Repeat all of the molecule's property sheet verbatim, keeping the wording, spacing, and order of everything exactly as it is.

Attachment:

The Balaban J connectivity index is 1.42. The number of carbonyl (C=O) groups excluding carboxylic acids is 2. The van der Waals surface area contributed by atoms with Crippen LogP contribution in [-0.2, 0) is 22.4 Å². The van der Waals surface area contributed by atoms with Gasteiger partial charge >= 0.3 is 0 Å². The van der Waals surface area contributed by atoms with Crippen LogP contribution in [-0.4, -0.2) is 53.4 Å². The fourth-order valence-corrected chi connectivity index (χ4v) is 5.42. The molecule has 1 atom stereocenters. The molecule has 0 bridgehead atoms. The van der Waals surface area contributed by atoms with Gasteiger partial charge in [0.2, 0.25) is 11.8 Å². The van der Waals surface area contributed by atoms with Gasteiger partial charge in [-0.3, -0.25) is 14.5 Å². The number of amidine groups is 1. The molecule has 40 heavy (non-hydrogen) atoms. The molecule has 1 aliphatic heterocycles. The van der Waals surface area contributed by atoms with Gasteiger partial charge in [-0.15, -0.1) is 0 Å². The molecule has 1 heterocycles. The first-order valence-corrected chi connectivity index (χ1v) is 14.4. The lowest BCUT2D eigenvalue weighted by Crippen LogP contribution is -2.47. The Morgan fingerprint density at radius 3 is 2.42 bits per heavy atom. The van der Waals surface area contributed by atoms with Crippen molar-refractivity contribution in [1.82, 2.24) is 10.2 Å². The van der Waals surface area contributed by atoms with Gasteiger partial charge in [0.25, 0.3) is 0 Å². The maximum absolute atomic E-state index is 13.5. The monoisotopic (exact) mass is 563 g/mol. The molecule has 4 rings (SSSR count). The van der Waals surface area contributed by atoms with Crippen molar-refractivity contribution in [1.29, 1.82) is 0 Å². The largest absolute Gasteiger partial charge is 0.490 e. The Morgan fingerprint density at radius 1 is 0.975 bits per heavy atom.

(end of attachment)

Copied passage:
The Balaban J connectivity index is 1.42. The number of carbonyl (C=O) groups excluding carboxylic acids is 2. The van der Waals surface area contributed by atoms with Crippen LogP contribution in [-0.2, 0) is 22.4 Å². The van der Waals surface area contributed by atoms with Gasteiger partial charge >= 0.3 is 0 Å². The van der Waals surface area contributed by atoms with Crippen LogP contribution in [-0.4, -0.2) is 53.4 Å². The fourth-order valence-corrected chi connectivity index (χ4v) is 5.42. The molecule has 1 atom stereocenters. The molecule has 0 bridgehead atoms. The van der Waals surface area contributed by atoms with Gasteiger partial charge in [0.2, 0.25) is 11.8 Å². The van der Waals surface area contributed by atoms with Gasteiger partial charge in [-0.3, -0.25) is 14.5 Å². The number of amidine groups is 1. The molecule has 40 heavy (non-hydrogen) atoms. The molecule has 1 aliphatic heterocycles. The van der Waals surface area contributed by atoms with Gasteiger partial charge in [-0.15, -0.1) is 0 Å². The molecule has 1 heterocycles. The first-order valence-corrected chi connectivity index (χ1v) is 14.4. The lowest BCUT2D eigenvalue weighted by Crippen LogP contribution is -2.47. The Morgan fingerprint density at radius 3 is 2.42 bits per heavy atom. The van der Waals surface area contributed by atoms with Crippen molar-refractivity contribution in [1.82, 2.24) is 10.2 Å². The van der Waals surface area contributed by atoms with Gasteiger partial charge in [0.25, 0.3) is 0 Å². The maximum absolute atomic E-state index is 13.5. The monoisotopic (exact) mass is 563 g/mol. The molecule has 4 rings (SSSR count). The van der Waals surface area contributed by atoms with Crippen molar-refractivity contribution in [1.29, 1.82) is 0 Å². The largest absolute Gasteiger partial charge is 0.490 e. The Morgan fingerprint density at radius 1 is 0.975 bits per heavy atom.